If there’s no rain or moisture in the air, misting may also help keep your plant from turning yellow.

If they live in a hot climate or drought conditions and your cactus has been yellow for several weeks, you may want to try the following:

First, check that it is not getting sunburned from being in a location that gets too much light.

If this is not why it’s turning yellow, then be sure to provide plenty of water and allow the soil to dry out completely before watering again.

You could also move your plant into an area with partial shade or near an open window where there might be some humidity in the air.

Poor Soil With Low Nutrient Content

It will turn yellow if you’re growing your cactus plant in a pot with poor soil and low nutrient content.

Cacti need high-quality porous soil that is dense enough to hold water but not so heavy as to make the plant top-heavy or prone to falling over when watered.

Potting soil mixes specifically made for cacti (succulent/cactus soil) are usually highly recommended because they contain additional nutrients like iron and calcium, essential for healthy growth.

Temperature Change

Temperature changes are one of the most common causes of why a cactus turns yellow.

They can be caused by moving it from one location to another or placing it near something that causes significant heat, like an oven vent or heater.

If you have not moved your plant recently and the temperature has changed significantly in its current location, then this may be why your plant is turning yellow.

To prevent a cactus from turning yellow due to temperature change, move your plant to its new location over the course of several days.

Gradually moving it will prevent a cactus from turning yellow because of sudden temperature changes.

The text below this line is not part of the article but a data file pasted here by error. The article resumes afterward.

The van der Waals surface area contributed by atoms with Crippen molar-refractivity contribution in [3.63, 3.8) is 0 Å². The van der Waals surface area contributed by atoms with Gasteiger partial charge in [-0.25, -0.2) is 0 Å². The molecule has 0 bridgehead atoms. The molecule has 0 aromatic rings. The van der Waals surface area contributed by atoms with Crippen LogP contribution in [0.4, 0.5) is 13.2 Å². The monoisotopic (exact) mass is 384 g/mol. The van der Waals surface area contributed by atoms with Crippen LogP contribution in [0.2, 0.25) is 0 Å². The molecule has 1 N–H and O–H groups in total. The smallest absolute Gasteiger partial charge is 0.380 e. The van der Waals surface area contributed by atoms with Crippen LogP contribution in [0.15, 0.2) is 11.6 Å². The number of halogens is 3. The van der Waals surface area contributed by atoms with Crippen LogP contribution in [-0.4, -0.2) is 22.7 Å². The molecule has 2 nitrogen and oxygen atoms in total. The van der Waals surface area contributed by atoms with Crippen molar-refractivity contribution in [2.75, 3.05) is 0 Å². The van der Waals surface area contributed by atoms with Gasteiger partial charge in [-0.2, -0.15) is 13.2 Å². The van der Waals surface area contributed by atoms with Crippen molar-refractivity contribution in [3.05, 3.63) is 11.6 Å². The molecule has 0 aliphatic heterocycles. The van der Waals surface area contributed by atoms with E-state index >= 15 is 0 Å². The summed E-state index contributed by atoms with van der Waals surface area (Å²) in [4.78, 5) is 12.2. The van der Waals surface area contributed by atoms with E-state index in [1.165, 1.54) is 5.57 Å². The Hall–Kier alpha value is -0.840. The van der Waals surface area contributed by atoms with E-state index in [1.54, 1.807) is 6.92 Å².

If you have not moved your plant recently and the temperature has changed significantly in its current location, then this may be why your plant is turning yellow.

When a cactus turns yellow due to sudden changes in the surrounding environment, it can take some time to recover from that change.

In this case, you should wait until the color returns before watering or fertilizing again. Otherwise, root rot could occur if water was applied too soon after the temperature change while staying at high temperatures.

To help prevent cactus root rot, keep the soil moist but never wet when slowly transitioning plants between environments with significant temperature differences.

Too Much or Not Enough Fertilizer

Other reasons why a cactus may turn yellow are over-or under fertilization. When the plant doesn’t get enough water, it will start to show signs of stress and eventually turn yellow from lack of nutrients.

If too much fertilizer was applied in one day, this could also cause the surface leaves to turn brown and peel off as they decompose.

Excess fertilizers contain salts that build upon the soil’s surface, blocking moisture from going into roots.

This is hard to do, but the best way to “fix” this problem is by regularly watering the plant without adding fertilizer for at least two weeks.

After a while, you can add fertilizer again slowly until the plant’s leaves look better and have grown new leaves.


One of the most common reasons a cactus turns yellow is pests attacking it.

Usually, these are bugs such as mealybugs or spider mites that have built up many plant populations and suck all the nutrients out from its yellow leaves.

To avoid this, check your plants often for any signs of pest infestation–a little bit can quickly become overwhelming amounts before you know it!

Most importantly, make sure to get rid of any dead matter around or near your plant so they don’t use those materials as food sources. Dead organic material will only attract more pests.

If you do find an infestation, the best solution I’ve found is to use neem oil.